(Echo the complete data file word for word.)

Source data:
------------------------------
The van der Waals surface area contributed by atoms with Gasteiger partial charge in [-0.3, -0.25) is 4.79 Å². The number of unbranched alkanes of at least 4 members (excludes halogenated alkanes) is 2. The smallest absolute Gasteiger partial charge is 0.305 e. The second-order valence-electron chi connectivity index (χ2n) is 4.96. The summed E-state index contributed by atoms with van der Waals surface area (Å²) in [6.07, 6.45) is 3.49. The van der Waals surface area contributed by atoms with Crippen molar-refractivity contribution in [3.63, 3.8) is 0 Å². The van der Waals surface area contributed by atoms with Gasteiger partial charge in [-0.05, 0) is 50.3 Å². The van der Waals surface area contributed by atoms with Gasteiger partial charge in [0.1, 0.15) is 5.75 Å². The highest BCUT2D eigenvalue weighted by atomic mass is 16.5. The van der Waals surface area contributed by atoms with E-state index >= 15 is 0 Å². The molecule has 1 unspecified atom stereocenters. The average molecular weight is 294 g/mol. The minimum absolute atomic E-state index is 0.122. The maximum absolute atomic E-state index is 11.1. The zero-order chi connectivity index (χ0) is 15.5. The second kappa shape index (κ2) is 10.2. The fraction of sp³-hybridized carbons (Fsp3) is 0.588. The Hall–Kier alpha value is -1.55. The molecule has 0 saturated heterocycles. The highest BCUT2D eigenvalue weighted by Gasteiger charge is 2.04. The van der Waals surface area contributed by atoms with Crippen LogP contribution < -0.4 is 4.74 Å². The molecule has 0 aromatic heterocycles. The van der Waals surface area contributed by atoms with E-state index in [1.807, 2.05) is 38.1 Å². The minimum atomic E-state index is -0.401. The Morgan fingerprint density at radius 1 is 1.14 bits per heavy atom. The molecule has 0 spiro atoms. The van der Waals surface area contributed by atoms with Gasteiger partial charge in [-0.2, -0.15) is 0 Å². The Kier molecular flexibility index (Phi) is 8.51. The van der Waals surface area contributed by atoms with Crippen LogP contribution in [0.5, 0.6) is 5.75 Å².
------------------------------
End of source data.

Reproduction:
The van der Waals surface area contributed by atoms with Gasteiger partial charge in [-0.3, -0.25) is 4.79 Å². The number of unbranched alkanes of at least 4 members (excludes halogenated alkanes) is 2. The smallest absolute Gasteiger partial charge is 0.305 e. The second-order valence-electron chi connectivity index (χ2n) is 4.96. The summed E-state index contributed by atoms with van der Waals surface area (Å²) in [6.07, 6.45) is 3.49. The van der Waals surface area contributed by atoms with Crippen molar-refractivity contribution in [3.63, 3.8) is 0 Å². The van der Waals surface area contributed by atoms with Gasteiger partial charge in [-0.05, 0) is 50.3 Å². The van der Waals surface area contributed by atoms with Gasteiger partial charge in [0.1, 0.15) is 5.75 Å². The highest BCUT2D eigenvalue weighted by atomic mass is 16.5. The van der Waals surface area contributed by atoms with E-state index >= 15 is 0 Å². The molecule has 1 unspecified atom stereocenters. The average molecular weight is 294 g/mol. The minimum absolute atomic E-state index is 0.122. The maximum absolute atomic E-state index is 11.1. The zero-order chi connectivity index (χ0) is 15.5. The second kappa shape index (κ2) is 10.2. The fraction of sp³-hybridized carbons (Fsp3) is 0.588. The Hall–Kier alpha value is -1.55. The molecule has 0 saturated heterocycles. The highest BCUT2D eigenvalue weighted by Gasteiger charge is 2.04. The van der Waals surface area contributed by atoms with Crippen LogP contribution < -0.4 is 4.74 Å². The molecule has 0 aromatic heterocycles. The van der Waals surface area contributed by atoms with E-state index in [1.807, 2.05) is 38.1 Å². The minimum atomic E-state index is -0.401. The Morgan fingerprint density at radius 1 is 1.14 bits per heavy atom. The molecule has 0 spiro atoms. The van der Waals surface area contributed by atoms with Gasteiger partial charge in [-0.2, -0.15) is 0 Å². The Kier molecular flexibility index (Phi) is 8.51. The van der Waals surface area contributed by atoms with Crippen LogP contribution in [0.5, 0.6) is 5.75 Å².